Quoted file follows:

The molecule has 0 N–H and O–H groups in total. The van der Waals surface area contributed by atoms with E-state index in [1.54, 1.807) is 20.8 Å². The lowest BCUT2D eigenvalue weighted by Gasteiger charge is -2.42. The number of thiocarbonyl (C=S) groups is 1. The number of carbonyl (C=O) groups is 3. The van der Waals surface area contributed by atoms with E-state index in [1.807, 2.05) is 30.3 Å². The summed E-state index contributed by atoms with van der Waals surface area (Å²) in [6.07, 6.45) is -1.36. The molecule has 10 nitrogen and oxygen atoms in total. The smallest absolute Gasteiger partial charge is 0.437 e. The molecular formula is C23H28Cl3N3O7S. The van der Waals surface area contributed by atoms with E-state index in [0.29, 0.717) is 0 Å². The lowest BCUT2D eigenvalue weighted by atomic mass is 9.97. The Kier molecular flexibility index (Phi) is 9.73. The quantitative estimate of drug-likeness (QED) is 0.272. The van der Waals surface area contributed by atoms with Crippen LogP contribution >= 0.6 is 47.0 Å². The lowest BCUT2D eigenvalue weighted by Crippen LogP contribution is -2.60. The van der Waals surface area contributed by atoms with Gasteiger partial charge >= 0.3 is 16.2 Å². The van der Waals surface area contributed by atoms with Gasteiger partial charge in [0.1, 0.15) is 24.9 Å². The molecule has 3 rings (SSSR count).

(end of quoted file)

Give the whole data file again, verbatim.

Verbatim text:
The molecule has 0 N–H and O–H groups in total. The van der Waals surface area contributed by atoms with E-state index in [1.54, 1.807) is 20.8 Å². The lowest BCUT2D eigenvalue weighted by Gasteiger charge is -2.42. The number of thiocarbonyl (C=S) groups is 1. The number of carbonyl (C=O) groups is 3. The van der Waals surface area contributed by atoms with E-state index in [1.807, 2.05) is 30.3 Å². The summed E-state index contributed by atoms with van der Waals surface area (Å²) in [6.07, 6.45) is -1.36. The molecule has 10 nitrogen and oxygen atoms in total. The smallest absolute Gasteiger partial charge is 0.437 e. The molecular formula is C23H28Cl3N3O7S. The van der Waals surface area contributed by atoms with E-state index in [0.29, 0.717) is 0 Å². The lowest BCUT2D eigenvalue weighted by atomic mass is 9.97. The Kier molecular flexibility index (Phi) is 9.73. The quantitative estimate of drug-likeness (QED) is 0.272. The van der Waals surface area contributed by atoms with Crippen LogP contribution >= 0.6 is 47.0 Å². The lowest BCUT2D eigenvalue weighted by Crippen LogP contribution is -2.60. The van der Waals surface area contributed by atoms with Gasteiger partial charge >= 0.3 is 16.2 Å². The van der Waals surface area contributed by atoms with Gasteiger partial charge in [0.1, 0.15) is 24.9 Å². The molecule has 3 rings (SSSR count).